Dance Review: Montpellier Dance Festival

Needless to say that the daily protests on and off stage, as well as the frequent interruptions, clouded the festive mood in Montpellier.

EMANUEL GAT’S ‘Romantic Beach.’  (photo credit: Courtesy)
EMANUEL GAT’S ‘Romantic Beach.’
(photo credit: Courtesy)
Politics and economic issues joined forces against the arts in France recently, with stage technicians and seasonal festival employees in that country going on strike, thwarting many performances including those by several Israeli choreographers, whose plans to perform at the Montpellier Dance Festival were disrupted.
One of Sharon Eyal’s performances did take place, but only because demonstrators arrived late and couldn’t invade the stage as they had the day before.
Emanuel Gat managed only one full show out of three; not as bad as his colleague Angelin Preljocaj, who only managed one out of a scheduled five.
The national strike broke when the technicians and temporary festival workers found out that the government intended to cut their unemployment insurance privileges.
Needless to say that the daily protests on and off stage, as well as the frequent interruptions, clouded the festive mood in Montpellier, caused serious economic losses and affected summer’s culture tourism, a major industry in France.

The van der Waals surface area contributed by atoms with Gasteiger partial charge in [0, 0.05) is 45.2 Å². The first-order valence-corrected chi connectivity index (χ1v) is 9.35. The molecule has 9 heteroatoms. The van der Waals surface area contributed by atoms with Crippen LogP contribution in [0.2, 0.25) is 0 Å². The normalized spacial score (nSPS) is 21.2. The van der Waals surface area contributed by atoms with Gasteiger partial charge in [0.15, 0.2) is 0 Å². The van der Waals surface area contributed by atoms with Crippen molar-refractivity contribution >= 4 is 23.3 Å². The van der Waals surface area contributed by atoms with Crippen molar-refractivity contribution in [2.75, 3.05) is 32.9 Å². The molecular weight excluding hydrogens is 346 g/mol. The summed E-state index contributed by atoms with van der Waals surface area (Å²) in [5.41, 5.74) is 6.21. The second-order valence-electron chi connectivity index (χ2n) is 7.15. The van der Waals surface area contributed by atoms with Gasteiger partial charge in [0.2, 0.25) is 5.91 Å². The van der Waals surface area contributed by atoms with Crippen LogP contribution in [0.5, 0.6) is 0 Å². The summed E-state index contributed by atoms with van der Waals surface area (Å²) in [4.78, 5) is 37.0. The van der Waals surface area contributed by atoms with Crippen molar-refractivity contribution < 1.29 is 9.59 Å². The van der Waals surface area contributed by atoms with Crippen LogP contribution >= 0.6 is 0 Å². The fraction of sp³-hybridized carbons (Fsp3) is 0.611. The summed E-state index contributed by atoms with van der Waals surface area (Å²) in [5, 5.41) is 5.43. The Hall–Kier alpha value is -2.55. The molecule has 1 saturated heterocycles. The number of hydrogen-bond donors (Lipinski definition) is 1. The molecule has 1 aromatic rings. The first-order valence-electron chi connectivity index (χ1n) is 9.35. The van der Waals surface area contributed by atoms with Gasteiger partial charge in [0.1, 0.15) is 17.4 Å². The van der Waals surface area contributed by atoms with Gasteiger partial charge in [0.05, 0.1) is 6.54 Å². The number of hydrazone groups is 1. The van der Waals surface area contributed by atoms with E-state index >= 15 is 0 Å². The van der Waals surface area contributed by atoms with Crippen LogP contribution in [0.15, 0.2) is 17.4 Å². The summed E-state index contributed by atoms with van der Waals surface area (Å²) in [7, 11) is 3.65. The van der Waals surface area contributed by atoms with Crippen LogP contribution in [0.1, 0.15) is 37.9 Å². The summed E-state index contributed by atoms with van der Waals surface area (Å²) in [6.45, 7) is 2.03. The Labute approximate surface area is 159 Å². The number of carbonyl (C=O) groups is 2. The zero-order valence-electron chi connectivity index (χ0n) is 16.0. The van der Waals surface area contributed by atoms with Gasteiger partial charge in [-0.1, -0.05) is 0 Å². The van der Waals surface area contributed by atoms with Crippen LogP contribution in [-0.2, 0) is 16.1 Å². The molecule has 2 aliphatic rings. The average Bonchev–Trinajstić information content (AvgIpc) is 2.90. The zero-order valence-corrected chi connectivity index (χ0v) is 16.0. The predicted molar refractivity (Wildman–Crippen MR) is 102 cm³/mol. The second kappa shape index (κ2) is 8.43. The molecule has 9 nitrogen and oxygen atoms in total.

Fortunately, I arrived in time to catch several shows, including three highlights of this edition: the premier of Gat’s Romantic Beach, arranged specifically for the inner courtyard of the medieval monastery that now houses the dance center Agora. His international group of 10 dancers managed to swarm in and out of complex formation with exceptional poetic flow and without losing their firefly speed and lightness.
One of the dance world’s luminaries, the Belgian Sidi Larbi Cherkaoui, a master of cultural collaborations, hooked up with Chinese stage and film star Yabin Wang to create Genesis.
Both artists (who each performed in Israel, separately, not long ago) are famous for their superb performance skills as well as for their creative imaginations.
The handpicked multinational cadre of performers tried to tackle the individual’s spiritual journey between birth and death.
British choreographers Wayne McGregor went beyond philosophical issues and spiritual poetry, going straight to direct discussions with neuroscientists.
At a press meeting he explained in detail the process he and his dancers went through with the scientists, and what insights are now available to artists working with measurable emotion sensors.
He managed to portray on stage in Atomos some of his notions via technological means, such as abstract visuals on 3D screens. As for the dance, we witnessed a beautiful company with strong dancers challenged by intricate motions. Yet the gap between verbal and non-verbal communication was clearly evident.
On similar note, two more companies deserve mention.
Wrestling, says Senegalese choreographer Salia Sanou, is a ritualistic cultural act in Africa, like Capoeira in Brazil. A group of bodybuilders trying to act enraged for performance’s sake, however, somehow wasn’t enough, though one could appreciate the attempt. The artistic failure that stood out, though, was Nou by Mattheiu Hocquemiller, dealing with body politics by performing varied sexual activities on stage aided by light sticks as artistic props. The French audience, remained, as usual, stoically tolerant and patient. Slim chance this “body politic” expose will play here.